Tony award-winning playwright Terrence McNally, known for plays like Love! Valour! Compassion! and for musical version of Kiss of the Spider Woman, has died of complications related to the coronavirus, his representative says.
Matt Polk said McNally, 81, died on Tuesday in a hospital in Florida. The Broadway theatre veteran was a lung cancer survivor and had lived with a chronic respiratory condition.
McNally’s career spanned six decades, encompassing plays, musicals and operas. It ranged from AIDS dramas Lips Together, Teeth Apart, to domestic drama Frankie and Johnny in the Clair de Lune, and the stage musical adaptation of movie The Full Monty.
He was given a lifetime achievement award at the 2019 Tony Awards ceremony in New York, adding to the four he received for Love! Valour! Compassion, Master Class and the books of the musical versions of Ragtime and Kiss of the Spider Woman.
McNally is survived by his husband, producer Tom Kirdahy.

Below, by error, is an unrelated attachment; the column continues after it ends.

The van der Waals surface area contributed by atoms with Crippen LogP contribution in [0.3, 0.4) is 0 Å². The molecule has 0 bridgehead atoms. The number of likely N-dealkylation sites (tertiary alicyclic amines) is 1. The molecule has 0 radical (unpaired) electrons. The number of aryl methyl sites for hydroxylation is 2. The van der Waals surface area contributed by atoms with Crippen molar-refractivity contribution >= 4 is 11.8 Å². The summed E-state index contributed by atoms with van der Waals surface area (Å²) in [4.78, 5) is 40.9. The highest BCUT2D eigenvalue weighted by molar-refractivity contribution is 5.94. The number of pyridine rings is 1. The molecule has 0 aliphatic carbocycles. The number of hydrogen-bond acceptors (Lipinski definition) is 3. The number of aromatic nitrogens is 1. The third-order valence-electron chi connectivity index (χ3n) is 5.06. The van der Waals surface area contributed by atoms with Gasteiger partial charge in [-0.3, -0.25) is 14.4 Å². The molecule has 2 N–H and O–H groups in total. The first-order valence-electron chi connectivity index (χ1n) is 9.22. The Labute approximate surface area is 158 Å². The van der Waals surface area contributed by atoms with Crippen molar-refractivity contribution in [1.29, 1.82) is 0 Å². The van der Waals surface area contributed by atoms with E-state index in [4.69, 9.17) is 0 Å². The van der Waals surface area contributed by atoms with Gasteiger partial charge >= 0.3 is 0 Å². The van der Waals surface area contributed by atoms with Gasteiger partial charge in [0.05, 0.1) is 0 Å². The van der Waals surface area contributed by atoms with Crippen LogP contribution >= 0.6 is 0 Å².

Tributes poured in from the theatre world on Tuesday.
Hamilton creator Lin-Manuel Miranda said on Twitter he was heartbroken, calling McNally “a giant in our world, who straddled plays and musicals deftly”
Former Rent star Anthony Rapp called him “a vital voice in American theatre, especially effective at lifting up and amplifying the American LGBTQ experience”.
Peter Marks, theatre critic at the Washington Post, tweeted, “This virus is taking great people away. Terrence McNally was a master with class”.
Broadway theatres have been shut since March 12 because of restrictions aimed at preventing the spread or coronavirus.